Daddy’s Rich Chocolate Cake . . . Fatherhood by Bill Cosby

Seven Musical Quotes From Literature

April 3, 2013 by · Leave a Comment
Filed under: Everything Else 

music“I do hate singing before that sort of audience. It is like giving them your soul to look at, and you don’t want them to see it. It seems indecent. To my mind, music is the most REVEALING thing in the world.” ~  The Rosary by Florence L. Barclay

For his part, every beauty of art or nature made him thankful as well as happy, and that the pleasure to be had in listening to fine music, as in looking at the stars in the sky, or at a beautiful landscape or picture, was a benefit for which we might thank Heaven as sincerely as for any other worldly blessing. ~  Vanity Fair by William Makepeace Thackeray

At a single strain of music, the scent of a flower, or even one glimpse of a path of moonlight lying fair upon a Summer sea, the barriers crumble and fall. Through the long corridors the ghosts of the past walk unforbidden, hindered only by broken promises, dead hopes, and dream-dust. ~  Old Rose and Silver by Myrtle Reed

“Your voice and music are the same to me.” ~  The Haunted Man by Charles Dickens

She made up her mind to tell them to play loud–there was a lot of music in a cornet, if the man would only put his soul into it. ~  The Forsyte Saga by John Galsworthy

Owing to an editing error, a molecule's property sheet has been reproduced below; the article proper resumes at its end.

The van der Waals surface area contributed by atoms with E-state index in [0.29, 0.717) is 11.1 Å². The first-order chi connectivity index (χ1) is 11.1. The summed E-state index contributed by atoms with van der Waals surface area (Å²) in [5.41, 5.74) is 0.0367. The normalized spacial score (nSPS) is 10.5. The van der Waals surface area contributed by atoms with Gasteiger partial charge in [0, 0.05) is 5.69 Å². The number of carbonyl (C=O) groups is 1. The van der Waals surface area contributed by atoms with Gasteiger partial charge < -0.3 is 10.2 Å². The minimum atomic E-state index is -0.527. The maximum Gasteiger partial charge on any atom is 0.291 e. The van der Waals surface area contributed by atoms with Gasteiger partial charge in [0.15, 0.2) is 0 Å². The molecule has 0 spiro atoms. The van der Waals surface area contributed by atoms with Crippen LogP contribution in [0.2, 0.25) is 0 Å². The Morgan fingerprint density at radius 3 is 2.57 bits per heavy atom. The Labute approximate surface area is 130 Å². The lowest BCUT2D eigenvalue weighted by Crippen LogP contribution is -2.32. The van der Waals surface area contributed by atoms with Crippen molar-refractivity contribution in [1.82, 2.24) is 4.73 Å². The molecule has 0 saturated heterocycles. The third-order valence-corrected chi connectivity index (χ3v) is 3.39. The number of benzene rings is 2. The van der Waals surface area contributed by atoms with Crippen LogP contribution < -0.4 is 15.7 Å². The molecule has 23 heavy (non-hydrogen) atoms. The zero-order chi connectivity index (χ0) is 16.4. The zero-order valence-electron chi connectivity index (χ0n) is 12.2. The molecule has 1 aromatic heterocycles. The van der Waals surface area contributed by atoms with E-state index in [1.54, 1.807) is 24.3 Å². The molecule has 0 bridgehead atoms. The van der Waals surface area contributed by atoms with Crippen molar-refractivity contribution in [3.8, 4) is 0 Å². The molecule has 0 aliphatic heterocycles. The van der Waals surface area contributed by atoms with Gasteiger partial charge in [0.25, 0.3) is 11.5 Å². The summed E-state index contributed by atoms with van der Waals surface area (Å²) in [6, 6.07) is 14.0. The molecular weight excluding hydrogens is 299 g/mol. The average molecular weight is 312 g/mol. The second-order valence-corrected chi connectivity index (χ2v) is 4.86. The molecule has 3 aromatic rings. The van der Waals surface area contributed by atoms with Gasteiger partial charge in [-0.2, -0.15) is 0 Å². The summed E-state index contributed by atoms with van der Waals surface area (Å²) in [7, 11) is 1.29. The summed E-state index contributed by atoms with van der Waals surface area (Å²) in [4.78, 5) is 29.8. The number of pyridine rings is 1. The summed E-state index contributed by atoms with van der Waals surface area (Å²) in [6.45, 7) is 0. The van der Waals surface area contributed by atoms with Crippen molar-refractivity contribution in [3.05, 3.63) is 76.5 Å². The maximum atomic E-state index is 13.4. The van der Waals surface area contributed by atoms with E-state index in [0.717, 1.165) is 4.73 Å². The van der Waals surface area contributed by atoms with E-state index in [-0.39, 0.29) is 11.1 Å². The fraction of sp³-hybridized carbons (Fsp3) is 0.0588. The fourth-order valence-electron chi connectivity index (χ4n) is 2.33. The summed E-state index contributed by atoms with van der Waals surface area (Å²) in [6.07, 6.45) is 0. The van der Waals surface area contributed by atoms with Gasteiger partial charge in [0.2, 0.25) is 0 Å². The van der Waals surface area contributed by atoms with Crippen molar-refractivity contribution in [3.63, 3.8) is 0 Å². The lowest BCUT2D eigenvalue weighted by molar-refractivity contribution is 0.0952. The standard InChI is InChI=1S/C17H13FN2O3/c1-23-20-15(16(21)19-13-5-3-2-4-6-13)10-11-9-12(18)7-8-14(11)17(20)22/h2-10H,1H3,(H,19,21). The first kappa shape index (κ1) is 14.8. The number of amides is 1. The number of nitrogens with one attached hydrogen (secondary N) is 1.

“I think I should have no other mortal wants, if I could always have plenty of music. It seems to infuse strength into my limbs, and ideas into my brain. Life seems to go on without effort, when I am filled with music.” ~  The Mill on the Floss by George Eliot

“And now, Doctor, we’ve done our work, so it’s time we had some play. A sandwich and a cup of coffee, and then off to violin-land, where all is sweetness and delicacy and harmony, and there are no red-headed clients to vex us with their conundrums.” ~  The Red-Headed League by Sir Arthur Conan Doyle

see all of the music quotes from literature

 

Hans Christian Andersen (1805 – 1875)

April 2, 2013 by · Leave a Comment
Filed under: Author Information 

Hans Christian AndersenHans Christian Andersen was born on April 2 in 1805.  He died on August 4, 1875.  His fairy tales, such as The Little Mermaid and  The Little Match Girl, have inspired movies, plays and ballets.

Here are five quick facts about the author that you may not know:

1 – He was born in Odense, Denmark.  His father was a shoemaker and his mother worked as a washerwoman.

2 – Andersen’s father set the stage for his son’s love of literature by reading him Arabian Nights.

3 – Hans Christian Anderson was not lucky in love.  Jenny Lind, the opera singer, was the most famous of his unrequited loves.

4 – In the spring of 1872, Andersen fell out of his bed and was injured.  He never fully recovered. Soon after he started to have signs of liver cancer.  He died on August 4, 1875 in a house near Copenhagen.